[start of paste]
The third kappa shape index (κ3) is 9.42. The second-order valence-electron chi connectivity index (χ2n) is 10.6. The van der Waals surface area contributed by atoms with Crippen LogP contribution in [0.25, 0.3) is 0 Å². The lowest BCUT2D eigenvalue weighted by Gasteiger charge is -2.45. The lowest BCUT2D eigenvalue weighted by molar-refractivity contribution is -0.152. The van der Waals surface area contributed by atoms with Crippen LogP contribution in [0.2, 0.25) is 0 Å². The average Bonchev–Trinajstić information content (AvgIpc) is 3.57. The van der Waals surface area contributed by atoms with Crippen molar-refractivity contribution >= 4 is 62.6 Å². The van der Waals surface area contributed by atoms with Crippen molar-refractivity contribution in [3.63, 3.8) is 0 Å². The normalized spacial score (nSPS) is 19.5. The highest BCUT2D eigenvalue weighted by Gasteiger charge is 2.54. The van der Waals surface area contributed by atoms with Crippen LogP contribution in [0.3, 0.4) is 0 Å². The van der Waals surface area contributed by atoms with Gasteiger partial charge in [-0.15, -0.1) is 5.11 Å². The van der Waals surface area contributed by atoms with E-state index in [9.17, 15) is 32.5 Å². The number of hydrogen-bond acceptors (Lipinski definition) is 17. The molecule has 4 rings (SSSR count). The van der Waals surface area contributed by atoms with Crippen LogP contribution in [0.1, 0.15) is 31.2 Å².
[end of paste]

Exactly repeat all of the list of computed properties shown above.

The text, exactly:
The third kappa shape index (κ3) is 9.42. The second-order valence-electron chi connectivity index (χ2n) is 10.6. The van der Waals surface area contributed by atoms with Crippen LogP contribution in [0.25, 0.3) is 0 Å². The lowest BCUT2D eigenvalue weighted by Gasteiger charge is -2.45. The lowest BCUT2D eigenvalue weighted by molar-refractivity contribution is -0.152. The van der Waals surface area contributed by atoms with Crippen LogP contribution in [0.2, 0.25) is 0 Å². The average Bonchev–Trinajstić information content (AvgIpc) is 3.57. The van der Waals surface area contributed by atoms with Crippen molar-refractivity contribution >= 4 is 62.6 Å². The van der Waals surface area contributed by atoms with Crippen molar-refractivity contribution in [3.63, 3.8) is 0 Å². The normalized spacial score (nSPS) is 19.5. The highest BCUT2D eigenvalue weighted by Gasteiger charge is 2.54. The van der Waals surface area contributed by atoms with Crippen LogP contribution in [0.3, 0.4) is 0 Å². The van der Waals surface area contributed by atoms with Gasteiger partial charge in [-0.15, -0.1) is 5.11 Å². The van der Waals surface area contributed by atoms with E-state index in [9.17, 15) is 32.5 Å². The number of hydrogen-bond acceptors (Lipinski definition) is 17. The molecule has 4 rings (SSSR count). The van der Waals surface area contributed by atoms with Crippen LogP contribution in [0.1, 0.15) is 31.2 Å².